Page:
05 May 2005

La Scala in La-La Land

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This prospect of opening up the roster of conductors [in the wake of the operatic ouster of Riccardo Muti] is apparently one reason that La Scala's musicians have welcomed Mr. [Stéphane] Lissner. Sandro Malatesta, a trumpet player and union representative, said he looked forward to "a gust of novelty," with new titles and top artists, including James Levine, music director of the Metropolitan Opera in New York, "who has never conducted here and I don't know why." Last week, during a quick visit to New York, Mr. Lissner talked with Peter Gelb, the Met's general manager-designate, about closer ties.
French Master Moves to La Scala [NYT]

Sieglinde says, good luck. Already, seeing our principal conductor conduct at the Met is becoming increasingly difficult, thanks to his competing commitments at the Boston Symphony and elsewhere. How can the Milano Zoo entice the maestro to give up a month of his time (factoring rehearsals) when he's already finding it a pain to shuttle between Boston and New York? Here's the situation: at the Met next season, Levine is set to conduct the new production of Don Pasquale, ceding Roméo et Juliette (new production), Mazzepa (Met opera premiere), and An American Tragedy (world premiere) to other batons (of variable quality). In addition, he conducts semi-exciting revivals of Così fan tutte (7 evenings), Falstaff (less than 8; he shares the run with Colaneri), Fidelio (less than 7; shares with Nadler), Lohengrin (measly 6), Parsifal (only 3), and Wozzeck (only 4). The total of about 40 evenings at the Met podium (accounting for the shared duties on Cosi and Falstaff, not including galas and performances with the Met Orchestra elsewhere) is probably the lowest it has been in decades. During his 3rd full season with the company (1973-74, at the tender age of 30), he led about 45 performances; in the 1996-97 season, he led more than 60; the current season (2004-05), he'll finish with only 48.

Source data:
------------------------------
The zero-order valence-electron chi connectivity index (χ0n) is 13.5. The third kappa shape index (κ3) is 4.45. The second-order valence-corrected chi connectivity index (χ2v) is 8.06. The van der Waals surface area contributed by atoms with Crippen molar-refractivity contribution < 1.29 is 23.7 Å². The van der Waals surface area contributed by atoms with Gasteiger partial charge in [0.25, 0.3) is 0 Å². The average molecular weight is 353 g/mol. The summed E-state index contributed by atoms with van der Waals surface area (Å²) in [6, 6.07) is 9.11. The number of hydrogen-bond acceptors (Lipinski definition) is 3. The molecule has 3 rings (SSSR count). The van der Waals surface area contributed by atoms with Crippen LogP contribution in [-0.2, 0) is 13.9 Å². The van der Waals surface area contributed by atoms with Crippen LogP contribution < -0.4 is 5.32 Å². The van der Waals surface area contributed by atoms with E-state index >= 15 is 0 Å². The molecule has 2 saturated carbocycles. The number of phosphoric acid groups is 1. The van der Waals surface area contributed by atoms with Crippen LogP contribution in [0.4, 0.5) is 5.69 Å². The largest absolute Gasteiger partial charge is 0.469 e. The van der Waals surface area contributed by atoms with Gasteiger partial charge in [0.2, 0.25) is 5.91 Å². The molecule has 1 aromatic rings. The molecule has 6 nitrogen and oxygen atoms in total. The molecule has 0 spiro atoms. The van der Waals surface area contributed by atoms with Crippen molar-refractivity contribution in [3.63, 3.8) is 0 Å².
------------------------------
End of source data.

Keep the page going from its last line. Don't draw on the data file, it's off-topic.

Meanwhile, I don't know what "closer ties" with the Met would mean. Could it be an influx of US-based artists into Milan's pathetic local roster? Well, here goes: I foresee the triumphant return of Renée Fleming (among the major artists who despise La Scala and/or don't sing there) in Norma, a work created for that historic stage, with Stephanie Blythe as her Adalgisa (company debut), conducted by James Levine (or if unavailable, the other American James, Maestro Conlon). Who shall be booed? What vegetables shall be thrown during curtain call? Deep questions. Plot thickens. Sieglinde *yawns*.